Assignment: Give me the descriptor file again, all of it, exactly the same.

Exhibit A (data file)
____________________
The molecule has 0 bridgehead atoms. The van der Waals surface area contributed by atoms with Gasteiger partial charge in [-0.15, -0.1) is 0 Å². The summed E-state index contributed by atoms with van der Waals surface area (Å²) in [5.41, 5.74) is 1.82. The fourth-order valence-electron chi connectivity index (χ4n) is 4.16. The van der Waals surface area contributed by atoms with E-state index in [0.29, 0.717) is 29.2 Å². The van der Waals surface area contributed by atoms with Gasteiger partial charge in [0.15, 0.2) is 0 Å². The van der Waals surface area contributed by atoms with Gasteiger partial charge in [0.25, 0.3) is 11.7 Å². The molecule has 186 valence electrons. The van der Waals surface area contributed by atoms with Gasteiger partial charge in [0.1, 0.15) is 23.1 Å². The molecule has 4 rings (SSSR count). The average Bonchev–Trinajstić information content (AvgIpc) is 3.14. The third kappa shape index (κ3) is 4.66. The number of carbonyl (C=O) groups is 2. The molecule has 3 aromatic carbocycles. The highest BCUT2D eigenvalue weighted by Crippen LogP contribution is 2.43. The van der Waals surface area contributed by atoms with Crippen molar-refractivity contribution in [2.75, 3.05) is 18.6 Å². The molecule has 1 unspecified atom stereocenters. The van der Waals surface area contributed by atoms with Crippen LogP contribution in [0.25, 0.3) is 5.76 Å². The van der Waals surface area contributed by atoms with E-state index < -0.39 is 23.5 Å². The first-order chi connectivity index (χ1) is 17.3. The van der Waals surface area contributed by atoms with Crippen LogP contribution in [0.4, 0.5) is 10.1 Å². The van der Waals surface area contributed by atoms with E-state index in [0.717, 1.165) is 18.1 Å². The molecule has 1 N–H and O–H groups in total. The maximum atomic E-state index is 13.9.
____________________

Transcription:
The molecule has 0 bridgehead atoms. The van der Waals surface area contributed by atoms with Gasteiger partial charge in [-0.15, -0.1) is 0 Å². The summed E-state index contributed by atoms with van der Waals surface area (Å²) in [5.41, 5.74) is 1.82. The fourth-order valence-electron chi connectivity index (χ4n) is 4.16. The van der Waals surface area contributed by atoms with E-state index in [0.29, 0.717) is 29.2 Å². The van der Waals surface area contributed by atoms with Gasteiger partial charge in [0.15, 0.2) is 0 Å². The van der Waals surface area contributed by atoms with Gasteiger partial charge in [0.25, 0.3) is 11.7 Å². The molecule has 186 valence electrons. The van der Waals surface area contributed by atoms with Gasteiger partial charge in [0.1, 0.15) is 23.1 Å². The molecule has 4 rings (SSSR count). The average Bonchev–Trinajstić information content (AvgIpc) is 3.14. The third kappa shape index (κ3) is 4.66. The number of carbonyl (C=O) groups is 2. The molecule has 3 aromatic carbocycles. The highest BCUT2D eigenvalue weighted by Crippen LogP contribution is 2.43. The van der Waals surface area contributed by atoms with Crippen molar-refractivity contribution in [2.75, 3.05) is 18.6 Å². The molecule has 1 unspecified atom stereocenters. The van der Waals surface area contributed by atoms with Crippen LogP contribution in [0.25, 0.3) is 5.76 Å². The van der Waals surface area contributed by atoms with E-state index < -0.39 is 23.5 Å². The first-order chi connectivity index (χ1) is 17.3. The van der Waals surface area contributed by atoms with Crippen LogP contribution in [0.4, 0.5) is 10.1 Å². The van der Waals surface area contributed by atoms with E-state index in [0.717, 1.165) is 18.1 Å². The molecule has 1 N–H and O–H groups in total. The maximum atomic E-state index is 13.9.